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I've read the reasons why to use (not to use) DI (see reasons below), and have a few questions.

Dependency injection is effective in these situations:

  1. You need to inject configuration data into one or more components.
  2. You need to inject the same dependency into multiple components.
  3. You need to inject different implementations of the same dependency.
  4. You need to inject the same implementation in different configurations.
  5. You need some of the services provided by the container.

Dependency injection is not effective if:

  • You will never need a different implementation.
  • You will never need a different configuration.


I afraid that don't understand all of them, so I hope you'll correct me if I'm wrong.

  1. Don't understand. Is that about .properties files or I can apply the same xml configuration to multiple beans?
  2. It's clear for me.
  3. It's clear for me.
  4. Don't understand. Example please.
  5. It's clear for me.

P.S. And how often there are situations when you never need different implementations/configurations as pointed above?

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1 Answer 1

up vote 4 down vote accepted

Dependency injection is not effective if:

  • You will never need a different implementation.
  • You will never need a different configuration.

This isn't true: dependency injection is useful even when you are wiring statically configured objects.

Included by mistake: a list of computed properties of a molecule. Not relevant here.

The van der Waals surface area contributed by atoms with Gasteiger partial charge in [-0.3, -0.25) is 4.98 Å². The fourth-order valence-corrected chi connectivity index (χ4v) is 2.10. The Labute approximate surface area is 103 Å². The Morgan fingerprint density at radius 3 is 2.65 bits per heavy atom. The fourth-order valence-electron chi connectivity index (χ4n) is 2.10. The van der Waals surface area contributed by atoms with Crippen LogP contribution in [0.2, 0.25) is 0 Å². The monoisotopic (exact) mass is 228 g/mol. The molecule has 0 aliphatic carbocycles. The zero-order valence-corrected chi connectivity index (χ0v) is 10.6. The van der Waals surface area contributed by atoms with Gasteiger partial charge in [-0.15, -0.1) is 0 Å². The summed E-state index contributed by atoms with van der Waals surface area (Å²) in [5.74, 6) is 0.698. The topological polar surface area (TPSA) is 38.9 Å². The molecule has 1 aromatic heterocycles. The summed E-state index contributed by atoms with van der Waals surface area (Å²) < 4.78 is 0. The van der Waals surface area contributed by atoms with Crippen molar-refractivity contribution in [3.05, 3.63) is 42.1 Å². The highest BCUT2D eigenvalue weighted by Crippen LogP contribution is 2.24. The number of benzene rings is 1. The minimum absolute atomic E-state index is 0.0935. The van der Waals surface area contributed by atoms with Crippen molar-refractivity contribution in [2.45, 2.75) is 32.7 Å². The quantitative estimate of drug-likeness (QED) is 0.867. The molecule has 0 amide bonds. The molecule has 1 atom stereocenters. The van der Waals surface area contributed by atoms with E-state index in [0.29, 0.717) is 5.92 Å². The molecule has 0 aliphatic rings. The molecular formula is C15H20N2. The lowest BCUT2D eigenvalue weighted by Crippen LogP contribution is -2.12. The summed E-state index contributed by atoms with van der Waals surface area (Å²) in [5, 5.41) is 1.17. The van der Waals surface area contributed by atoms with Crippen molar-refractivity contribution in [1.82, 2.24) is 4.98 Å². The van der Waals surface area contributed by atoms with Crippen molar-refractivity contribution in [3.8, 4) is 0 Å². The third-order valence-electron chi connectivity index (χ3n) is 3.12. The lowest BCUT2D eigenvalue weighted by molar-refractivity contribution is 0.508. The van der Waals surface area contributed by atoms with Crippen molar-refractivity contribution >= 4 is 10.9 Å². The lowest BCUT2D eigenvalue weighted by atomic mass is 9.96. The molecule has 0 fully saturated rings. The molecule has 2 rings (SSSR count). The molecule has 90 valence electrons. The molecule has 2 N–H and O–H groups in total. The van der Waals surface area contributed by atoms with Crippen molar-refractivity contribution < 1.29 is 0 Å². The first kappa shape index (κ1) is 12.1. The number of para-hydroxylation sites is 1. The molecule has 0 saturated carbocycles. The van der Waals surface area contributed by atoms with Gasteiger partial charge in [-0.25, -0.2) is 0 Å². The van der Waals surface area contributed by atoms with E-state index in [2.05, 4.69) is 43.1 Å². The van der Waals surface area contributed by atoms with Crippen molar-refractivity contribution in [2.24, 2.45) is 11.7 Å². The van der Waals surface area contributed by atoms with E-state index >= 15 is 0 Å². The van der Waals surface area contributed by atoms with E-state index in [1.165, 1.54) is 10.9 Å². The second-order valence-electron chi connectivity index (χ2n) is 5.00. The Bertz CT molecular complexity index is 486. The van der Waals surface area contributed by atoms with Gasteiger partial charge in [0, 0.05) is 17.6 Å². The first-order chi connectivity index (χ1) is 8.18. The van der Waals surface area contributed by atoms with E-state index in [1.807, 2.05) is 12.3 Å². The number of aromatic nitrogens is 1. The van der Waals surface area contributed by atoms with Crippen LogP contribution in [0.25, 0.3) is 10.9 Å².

In fact, your whole argumentation moves along wrong lines. The main reasons in favor of dependency injection are the separated and centralized concerns of object:

  • naming (each object in the DI container is given a unique name),
  • lookup (each object can be easily looked up by that name from anywhere else),
  • and wiring (providing one object with a reference to another).

In addition, a key advantage is the declarative management of object lifecycle and scoping.

Further out, Spring IoC container adds many more advantages, such as:

  • annotation-based wiring;
  • automated exception handling and reporting;
  • annotation-based declarative transactions;
  • annotation-based mapping of HTTP requests to controller methods;

... and much more.

In a nutshell, doing an application based on a DI container means you can focus on your actual business logic and have most other concerns (which repeat in each application) delegated to the container.

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thanks for your reply. I just quote rhis ref: tonymarston.net/php-mysql/dependency-injection-is-evil.html. Please explain more widely about naming and lookup statements pointed above. –  V_B Jan 23 '14 at 13:13

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